This is probably quite useless experiment I’ve been doing, but it all started when someone in #mysql@freenode gave a very simple task:
- Table A has two million rows
- Table B has two thousand rows
- Find all rows in A, which have any B row as substring in some field.
So, my colleague Scott was there, and gave the answer which satisfied the guy:
SELECT * FROM a JOIN b ON a.field LIKE CONCAT('%',b.field,'%');
I started telling Scott, that this will result in too many nested loops, and that better combined pattern matching should be used. Well, my actual words were something like “use RLIKE”. So, folks replaced LIKE in above query with RLIKE, didn’t see too much of improvement and made some fun of me.
So, I thought I should provide some decent response to mocking :-) I downloaded ‘most common American last names of 19th century’ from some website out there, took ~2000 of them, also built a list of all Wikipedia article titles, that have space in them (just to reduce dataset a bit, and make more humans show up there).
My initial poking showed around double speed increase when using combined pattern of RLIKE, and using PCRE UDFs provided double speed over RLIKE. I have no idea what I did wrong back then (or doing wrong now), but simple LIKE with nested row lookup is faster on my current test. Still, there’s something else I wanted to show :)
GNU grep has ‘-F’ functionality, which Interprets PATTERN as a list of fixed strings, separated by newlines, any of which is to be matched. Actually, it is quite well optimized, and uses nice algorithm, located in file kwset.c. This is what some comment in that file tells:
The algorithm implemented by these routines bears a startling resemblence to one discovered by Beate Commentz-Walter, although it is not identical.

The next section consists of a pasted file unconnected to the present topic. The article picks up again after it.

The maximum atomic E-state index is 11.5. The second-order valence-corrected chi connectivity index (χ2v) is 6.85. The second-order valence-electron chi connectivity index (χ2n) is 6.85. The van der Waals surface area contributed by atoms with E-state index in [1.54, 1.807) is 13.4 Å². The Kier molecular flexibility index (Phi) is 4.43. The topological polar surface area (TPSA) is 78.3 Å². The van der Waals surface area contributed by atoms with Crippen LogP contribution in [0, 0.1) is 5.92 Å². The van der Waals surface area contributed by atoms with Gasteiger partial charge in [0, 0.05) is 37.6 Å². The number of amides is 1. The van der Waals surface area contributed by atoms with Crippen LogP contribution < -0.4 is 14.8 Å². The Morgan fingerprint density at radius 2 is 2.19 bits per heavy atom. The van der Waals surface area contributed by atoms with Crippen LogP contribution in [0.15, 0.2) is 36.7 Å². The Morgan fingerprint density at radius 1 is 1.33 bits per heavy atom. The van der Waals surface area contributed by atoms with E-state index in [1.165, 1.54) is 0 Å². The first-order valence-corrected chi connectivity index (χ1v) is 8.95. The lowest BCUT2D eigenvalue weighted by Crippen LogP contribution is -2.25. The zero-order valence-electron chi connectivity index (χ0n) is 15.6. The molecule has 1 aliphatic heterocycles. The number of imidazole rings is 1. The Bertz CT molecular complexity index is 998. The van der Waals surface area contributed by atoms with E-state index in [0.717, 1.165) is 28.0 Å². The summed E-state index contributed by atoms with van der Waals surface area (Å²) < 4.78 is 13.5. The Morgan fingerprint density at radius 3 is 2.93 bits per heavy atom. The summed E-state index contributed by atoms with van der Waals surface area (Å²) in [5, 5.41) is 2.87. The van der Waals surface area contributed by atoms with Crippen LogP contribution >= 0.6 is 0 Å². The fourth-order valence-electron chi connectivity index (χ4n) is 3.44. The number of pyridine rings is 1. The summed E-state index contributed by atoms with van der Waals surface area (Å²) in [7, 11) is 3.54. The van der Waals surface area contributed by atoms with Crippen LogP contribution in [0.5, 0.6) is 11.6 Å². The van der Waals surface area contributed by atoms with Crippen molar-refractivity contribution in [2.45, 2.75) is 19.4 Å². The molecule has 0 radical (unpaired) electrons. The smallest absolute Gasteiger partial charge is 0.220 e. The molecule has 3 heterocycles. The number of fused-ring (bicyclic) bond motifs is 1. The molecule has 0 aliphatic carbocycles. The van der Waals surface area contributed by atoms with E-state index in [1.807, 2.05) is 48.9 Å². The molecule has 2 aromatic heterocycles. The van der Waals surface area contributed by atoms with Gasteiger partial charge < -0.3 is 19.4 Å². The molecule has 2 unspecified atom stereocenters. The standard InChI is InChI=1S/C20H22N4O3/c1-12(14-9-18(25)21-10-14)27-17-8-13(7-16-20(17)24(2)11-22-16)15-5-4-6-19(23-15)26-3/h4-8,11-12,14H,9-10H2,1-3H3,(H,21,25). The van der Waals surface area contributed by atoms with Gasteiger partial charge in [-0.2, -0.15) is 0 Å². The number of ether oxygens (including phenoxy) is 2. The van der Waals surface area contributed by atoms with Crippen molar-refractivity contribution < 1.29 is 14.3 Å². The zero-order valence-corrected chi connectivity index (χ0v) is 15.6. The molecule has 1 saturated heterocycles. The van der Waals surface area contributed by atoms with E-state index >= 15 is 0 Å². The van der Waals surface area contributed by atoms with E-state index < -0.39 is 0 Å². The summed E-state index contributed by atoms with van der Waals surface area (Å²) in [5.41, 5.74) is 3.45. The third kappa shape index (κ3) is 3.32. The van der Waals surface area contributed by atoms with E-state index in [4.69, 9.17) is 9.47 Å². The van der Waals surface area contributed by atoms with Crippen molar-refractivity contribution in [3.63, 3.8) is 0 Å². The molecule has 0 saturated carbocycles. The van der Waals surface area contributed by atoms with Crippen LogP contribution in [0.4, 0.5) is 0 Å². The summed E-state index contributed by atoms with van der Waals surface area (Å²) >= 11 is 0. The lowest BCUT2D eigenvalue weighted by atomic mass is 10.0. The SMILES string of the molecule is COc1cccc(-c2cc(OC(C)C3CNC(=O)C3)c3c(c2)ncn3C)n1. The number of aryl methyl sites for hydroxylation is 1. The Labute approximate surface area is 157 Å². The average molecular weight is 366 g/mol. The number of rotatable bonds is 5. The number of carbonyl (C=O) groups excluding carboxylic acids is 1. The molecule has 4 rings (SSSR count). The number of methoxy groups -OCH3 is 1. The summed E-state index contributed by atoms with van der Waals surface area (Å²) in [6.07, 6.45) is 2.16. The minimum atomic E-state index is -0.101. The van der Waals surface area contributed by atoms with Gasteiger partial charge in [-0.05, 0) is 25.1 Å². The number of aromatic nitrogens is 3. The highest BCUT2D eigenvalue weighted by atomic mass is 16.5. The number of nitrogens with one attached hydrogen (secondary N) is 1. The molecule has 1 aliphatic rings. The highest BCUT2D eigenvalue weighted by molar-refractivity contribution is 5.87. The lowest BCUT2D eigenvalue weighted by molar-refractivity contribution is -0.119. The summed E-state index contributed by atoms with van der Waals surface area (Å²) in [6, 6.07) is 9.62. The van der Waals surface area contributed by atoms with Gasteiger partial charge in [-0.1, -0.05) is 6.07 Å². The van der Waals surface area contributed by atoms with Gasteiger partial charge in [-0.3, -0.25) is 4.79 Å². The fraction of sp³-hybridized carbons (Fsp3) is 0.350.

See “A String Matching Algorithm Fast on the Average,” Technical Report, IBM-Germany, Scientific Center Heidelberg, Tiergartenstrasse 15, D-6900 Heidelberg, Germany. See also Aho, A.V., and M. Corasick, “Efficient String Matching: An Aid to Bibliographic Search,” CACM June 1975, Vol. 18, No. 6, which describes the failure function used below.
So, let’s try standing on shoulders of giants. Actually, I’m not even that smart to find this, it was actually Tim who researched and implemented this as PHP extension to make some of Wikipedia’s code faster.
So I shamelessly took few files from grep, and wrote some crappy MySQL UDF glue (it is just for demonstration, would need proper engineering to make it usable for general purposes).
So, what kind of performance would a custom-tailored algorithm for the task give…
Simple LIKE matching:
select straight_join * from names join lasts on binary name like concat("%",last,"%") limit 1000; 1000 rows in set (3.80 sec)
Combined RLIKE matching (I don’t know why it is slower – it was much better on some previous test):
SELECT CONCAT("(",GROUP_CONCAT(last SEPARATOR "|"),")") from lasts into @re; SELECT * FROM names WHERE BINARY name RLIKE @re; 1000 rows in set (25.99 sec)
Combined PECL UDF matching:
SELECT CONCAT("/(",GROUP_CONCAT(last SEPARATOR "|"),")/") from lasts into @re; select * from names where preg_rlike(@re,name) limit 1000; 1000 rows in set (8.10 sec)
SELECT fss_prepare(last) FROM lasts; SELECT fss_search(name) FROM names LIMIT 1000; 1000 rows in set (0.02 sec)
Damn it, too fast, this must be some mistake, let’s try more rows:
10000 rows in set (0.07 sec) 100000 rows in set (0.62 sec) 551971 rows in set (3.50 sec)
So, by using customized algorithm we got 600x performance. What does Scott say about this?
domas: my answer took about 10 minutes. yours has taken what, week and a half?
.. Bastard… Oh well, priorities priorities :)
One thought on “Many needles in a haystack”
Scott’s reply at the end was funny.
But end of the day if this SQL is run over the life of this application how much time will be saved.
Short term the ROI is high, especially if the original question was just an exam question.
Long term, application running this over 3-5 years, your method is better.
My answer to the original question would have been a question (to understand the background). i.e. What’s this for?
Answer (a): Exam = use concat noting that normal b-tree indexes are not used when called with in a function.
Answer (b): Text pattern matching in an application… your method, maybe a text search engine, … etc.
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